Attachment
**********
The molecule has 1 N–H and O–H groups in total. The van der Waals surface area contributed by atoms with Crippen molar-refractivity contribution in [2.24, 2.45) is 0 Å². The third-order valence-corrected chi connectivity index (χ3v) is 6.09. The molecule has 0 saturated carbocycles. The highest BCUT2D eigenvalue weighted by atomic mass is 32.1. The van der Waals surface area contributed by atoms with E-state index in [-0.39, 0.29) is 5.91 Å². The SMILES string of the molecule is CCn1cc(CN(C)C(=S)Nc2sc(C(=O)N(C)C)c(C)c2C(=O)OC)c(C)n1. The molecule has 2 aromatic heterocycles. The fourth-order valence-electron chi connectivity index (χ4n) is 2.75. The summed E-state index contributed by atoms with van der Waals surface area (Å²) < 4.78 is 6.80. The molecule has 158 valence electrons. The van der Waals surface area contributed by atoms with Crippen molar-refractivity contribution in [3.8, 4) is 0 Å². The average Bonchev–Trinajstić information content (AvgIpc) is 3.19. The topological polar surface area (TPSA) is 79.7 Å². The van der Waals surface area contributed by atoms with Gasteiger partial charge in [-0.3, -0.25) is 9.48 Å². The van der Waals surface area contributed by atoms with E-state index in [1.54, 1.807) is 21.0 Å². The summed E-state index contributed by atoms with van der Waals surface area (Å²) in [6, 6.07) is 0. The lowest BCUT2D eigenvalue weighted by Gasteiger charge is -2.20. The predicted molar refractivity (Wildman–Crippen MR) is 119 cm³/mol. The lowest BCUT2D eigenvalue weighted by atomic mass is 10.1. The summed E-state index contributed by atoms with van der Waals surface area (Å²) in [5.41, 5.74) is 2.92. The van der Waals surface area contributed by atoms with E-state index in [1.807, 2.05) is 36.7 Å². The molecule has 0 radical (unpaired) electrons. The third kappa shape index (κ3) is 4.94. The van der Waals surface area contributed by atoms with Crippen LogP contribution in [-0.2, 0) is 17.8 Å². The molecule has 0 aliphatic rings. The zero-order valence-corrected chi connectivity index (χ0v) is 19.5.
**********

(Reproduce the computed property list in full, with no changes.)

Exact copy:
The molecule has 1 N–H and O–H groups in total. The van der Waals surface area contributed by atoms with Crippen molar-refractivity contribution in [2.24, 2.45) is 0 Å². The third-order valence-corrected chi connectivity index (χ3v) is 6.09. The molecule has 0 saturated carbocycles. The highest BCUT2D eigenvalue weighted by atomic mass is 32.1. The van der Waals surface area contributed by atoms with E-state index in [-0.39, 0.29) is 5.91 Å². The SMILES string of the molecule is CCn1cc(CN(C)C(=S)Nc2sc(C(=O)N(C)C)c(C)c2C(=O)OC)c(C)n1. The molecule has 2 aromatic heterocycles. The fourth-order valence-electron chi connectivity index (χ4n) is 2.75. The summed E-state index contributed by atoms with van der Waals surface area (Å²) < 4.78 is 6.80. The molecule has 158 valence electrons. The van der Waals surface area contributed by atoms with Crippen molar-refractivity contribution in [3.8, 4) is 0 Å². The average Bonchev–Trinajstić information content (AvgIpc) is 3.19. The topological polar surface area (TPSA) is 79.7 Å². The van der Waals surface area contributed by atoms with Gasteiger partial charge in [-0.3, -0.25) is 9.48 Å². The van der Waals surface area contributed by atoms with E-state index in [1.54, 1.807) is 21.0 Å². The summed E-state index contributed by atoms with van der Waals surface area (Å²) in [6, 6.07) is 0. The lowest BCUT2D eigenvalue weighted by Gasteiger charge is -2.20. The predicted molar refractivity (Wildman–Crippen MR) is 119 cm³/mol. The lowest BCUT2D eigenvalue weighted by atomic mass is 10.1. The summed E-state index contributed by atoms with van der Waals surface area (Å²) in [5.41, 5.74) is 2.92. The van der Waals surface area contributed by atoms with E-state index in [1.807, 2.05) is 36.7 Å². The molecule has 0 radical (unpaired) electrons. The third kappa shape index (κ3) is 4.94. The van der Waals surface area contributed by atoms with Crippen LogP contribution in [-0.2, 0) is 17.8 Å². The molecule has 0 aliphatic rings. The zero-order valence-corrected chi connectivity index (χ0v) is 19.5.